$1.5 billion in missing Australian crypto profit

$1.5 billion in missing Australian crypto profit

Is that brother-in-law of yours who likes to brag about the amount of money he’s made from bitcoin one of the potential 300,000 Aussies who have yet to declare their cryptocurrency to the ATO?

If so, he may be contributing to a staggering amount of potentially more than $1.5 billion in unreported crypto profits to the Australian Taxation Office.

What’s even more alarming is that $1.5 billion is on the very conservative end of what that amount could actually be, by a simple calculation using reliable data.

The calculation

Crypto tax software company Koinly shared some recent survey results that of the roughly 1.5 million Australians involved with crypto, there may be 200,000 to 300,000 yet to report their cryptos to the ATO.

Australia-based cryptocurrency exchange Swyftx revealed in its latest report that 72 percent of Australians investing in crypto made an average profit of $11,013 on their investment last year.

Even using the low end of this statistic, 72 percent of 200,000 people is 144,000 people, the number of people we can assume made an average profit of $11,013.

Let’s take those 144,000 people and conservatively assume they didn’t make more than the average amount of $11,013, which still equates to over $1.5 billion in crypto profit that isn’t reported to the IRS is reported.

Considering that many Aussies have achieved returns in excess of the average figure of $11,013, the total unreported to the ATO could be significantly higher.

Why is it important to report your cryptocurrency?

You’re probably wondering why it matters whether I report my cryptocurrency or not?

The simple answer: The ATO already knows their own crypto.

A spokesman for the tax office said that although crypto appears “anonymous”, the ATO can trace money trails back to taxpayers through data from banks, financial institutions and online exchanges for crypto assets.

Koinly Australia’s head of tax, Danny Talwar, described the ATO data matching program as “comprehensive” which finds “exceptions” reported on tax returns compared to data from various institutions.

If the ATO needs more information, they can even make a request directly to the relevant cryptocurrency exchange.

Leigh Travers, CEO of cryptocurrency exchange Binance Australia, announced that Binance is in compliance with all regulatory requirements issued by law enforcement and regulatory agencies under “Applicable Legislation”.

While the ATO understands those who make real mistakes that allow them to “amend” their tax returns, those who intentionally do not report or choose not to act after noticing errors or omissions can be subjected to an examination.

When is your crypto taxable?

The biggest myth is that crypto investors only have to pay taxes if they convert their crypto into Aussie dollars.

The truth is, you are required to report all cryptos you have disposed of during the financial year, whether you converted them to cash or made a profit or a loss. These disposal events include exchanging one crypto asset for another, using crypto to purchase goods and services, and even giving crypto away.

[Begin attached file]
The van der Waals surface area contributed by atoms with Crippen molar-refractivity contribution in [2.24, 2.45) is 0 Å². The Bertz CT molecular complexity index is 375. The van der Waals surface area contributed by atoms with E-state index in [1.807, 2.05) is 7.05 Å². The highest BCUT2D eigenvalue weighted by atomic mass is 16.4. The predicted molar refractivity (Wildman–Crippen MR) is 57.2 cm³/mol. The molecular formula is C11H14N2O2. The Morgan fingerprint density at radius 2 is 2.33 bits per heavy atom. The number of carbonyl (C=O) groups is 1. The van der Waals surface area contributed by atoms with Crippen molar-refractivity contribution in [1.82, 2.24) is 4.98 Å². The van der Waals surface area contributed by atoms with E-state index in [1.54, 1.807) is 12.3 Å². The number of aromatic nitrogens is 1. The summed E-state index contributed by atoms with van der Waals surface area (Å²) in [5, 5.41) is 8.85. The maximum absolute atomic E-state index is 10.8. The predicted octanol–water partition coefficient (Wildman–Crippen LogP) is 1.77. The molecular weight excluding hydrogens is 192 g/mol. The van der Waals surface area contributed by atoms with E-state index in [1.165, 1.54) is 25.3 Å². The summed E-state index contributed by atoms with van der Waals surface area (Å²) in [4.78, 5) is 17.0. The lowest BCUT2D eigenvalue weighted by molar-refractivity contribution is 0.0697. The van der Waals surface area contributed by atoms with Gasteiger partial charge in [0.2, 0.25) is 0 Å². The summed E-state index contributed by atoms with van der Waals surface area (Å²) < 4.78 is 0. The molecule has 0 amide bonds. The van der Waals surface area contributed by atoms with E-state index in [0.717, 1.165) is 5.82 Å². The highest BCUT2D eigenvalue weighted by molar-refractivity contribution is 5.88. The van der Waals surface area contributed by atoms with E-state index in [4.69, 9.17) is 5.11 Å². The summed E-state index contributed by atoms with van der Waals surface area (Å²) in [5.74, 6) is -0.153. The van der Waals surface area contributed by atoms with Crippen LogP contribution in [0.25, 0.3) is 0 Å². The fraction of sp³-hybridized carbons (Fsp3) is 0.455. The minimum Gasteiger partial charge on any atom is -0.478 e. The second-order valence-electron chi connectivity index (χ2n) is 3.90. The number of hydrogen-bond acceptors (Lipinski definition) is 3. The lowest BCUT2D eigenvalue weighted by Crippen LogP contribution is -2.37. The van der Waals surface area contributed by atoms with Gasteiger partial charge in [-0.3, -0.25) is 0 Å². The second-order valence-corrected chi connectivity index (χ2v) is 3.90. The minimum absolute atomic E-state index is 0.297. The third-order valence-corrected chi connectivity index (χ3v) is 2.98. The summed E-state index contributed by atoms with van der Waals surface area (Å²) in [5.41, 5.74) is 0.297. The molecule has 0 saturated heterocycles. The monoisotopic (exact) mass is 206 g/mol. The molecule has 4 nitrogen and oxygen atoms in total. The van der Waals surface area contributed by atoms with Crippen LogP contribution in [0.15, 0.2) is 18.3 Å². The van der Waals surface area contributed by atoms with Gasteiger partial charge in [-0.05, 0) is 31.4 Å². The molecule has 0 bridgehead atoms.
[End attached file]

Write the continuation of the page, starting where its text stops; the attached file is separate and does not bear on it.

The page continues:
Mr Talwar added that it is important for an individual to consider whether they made a profit or loss on the disposal of their crypto assets as their crypto will be taxed at the prevailing individual marginal income tax rate.

However, crypto is not just limited to capital gains tax — it may also be subject to ordinary income in some cases.

If you use your crypto and receive interest or rewards as a result, that is ordinary income and you must add that amount to your taxable income.

Mr Talwar said that crypto is taxed as ordinary income when it is received and not when it is disposed of, e.g.

take that away

The reality is, if you hold crypto on a cryptocurrency exchange, not only does the ATO already know about it, but your accountant generally does too. When they fill out your tax return, your pre-fill will show that you hold cryptocurrency and advise them to check with their client.

Mr. Travers believes Australians have a “responsibility” to file a true and accurate tax return and suggests that crypto traders who have been unaware of their tax obligations should amend their tax returns to accurately reflect this.

There is a wide range of crypto tax software that can help simplify this process for you without wasting your entire weekend entering data into a spreadsheet.

So next time your brother-in-law talks about his 100x gains on his latest bitcoin investment, ask him if he reported it to ATO, tell him to download a crypto tax calculator, and send him the link this article.

Ciaran Lyons is an accountant and avid crypto investor with a background as a national radio host. He is a regular contributor to global cryptocurrency publications and was one of the five Australians on the latest SBS series Filthy Rich and Homeless.

Read related topics:cryptocurrency tax time

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